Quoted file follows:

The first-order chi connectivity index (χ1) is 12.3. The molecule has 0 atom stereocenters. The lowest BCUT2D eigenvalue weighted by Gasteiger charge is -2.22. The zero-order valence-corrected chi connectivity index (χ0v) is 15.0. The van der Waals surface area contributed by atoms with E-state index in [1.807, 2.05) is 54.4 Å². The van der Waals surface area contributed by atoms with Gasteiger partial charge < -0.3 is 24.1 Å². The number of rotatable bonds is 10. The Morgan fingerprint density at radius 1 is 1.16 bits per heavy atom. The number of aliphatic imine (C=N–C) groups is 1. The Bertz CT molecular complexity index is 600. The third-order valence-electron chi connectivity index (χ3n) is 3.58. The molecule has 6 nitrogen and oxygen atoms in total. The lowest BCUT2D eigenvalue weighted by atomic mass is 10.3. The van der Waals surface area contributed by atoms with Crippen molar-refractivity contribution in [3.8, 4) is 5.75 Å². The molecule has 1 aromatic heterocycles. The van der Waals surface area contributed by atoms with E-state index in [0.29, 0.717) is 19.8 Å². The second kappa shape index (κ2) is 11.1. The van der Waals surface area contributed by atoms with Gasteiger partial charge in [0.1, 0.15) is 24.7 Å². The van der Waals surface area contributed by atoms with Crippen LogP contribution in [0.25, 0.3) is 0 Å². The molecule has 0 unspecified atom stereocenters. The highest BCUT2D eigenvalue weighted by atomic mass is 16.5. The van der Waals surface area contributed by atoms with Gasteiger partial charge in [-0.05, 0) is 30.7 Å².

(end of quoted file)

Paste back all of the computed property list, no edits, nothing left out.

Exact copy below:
The first-order chi connectivity index (χ1) is 12.3. The molecule has 0 atom stereocenters. The lowest BCUT2D eigenvalue weighted by Gasteiger charge is -2.22. The zero-order valence-corrected chi connectivity index (χ0v) is 15.0. The van der Waals surface area contributed by atoms with E-state index in [1.807, 2.05) is 54.4 Å². The van der Waals surface area contributed by atoms with Gasteiger partial charge < -0.3 is 24.1 Å². The number of rotatable bonds is 10. The Morgan fingerprint density at radius 1 is 1.16 bits per heavy atom. The number of aliphatic imine (C=N–C) groups is 1. The Bertz CT molecular complexity index is 600. The third-order valence-electron chi connectivity index (χ3n) is 3.58. The molecule has 6 nitrogen and oxygen atoms in total. The lowest BCUT2D eigenvalue weighted by atomic mass is 10.3. The van der Waals surface area contributed by atoms with Crippen molar-refractivity contribution in [3.8, 4) is 5.75 Å². The molecule has 1 aromatic heterocycles. The van der Waals surface area contributed by atoms with E-state index in [0.29, 0.717) is 19.8 Å². The second kappa shape index (κ2) is 11.1. The van der Waals surface area contributed by atoms with Gasteiger partial charge in [0.1, 0.15) is 24.7 Å². The van der Waals surface area contributed by atoms with Crippen LogP contribution in [0.25, 0.3) is 0 Å². The molecule has 0 unspecified atom stereocenters. The highest BCUT2D eigenvalue weighted by atomic mass is 16.5. The van der Waals surface area contributed by atoms with Gasteiger partial charge in [-0.05, 0) is 30.7 Å².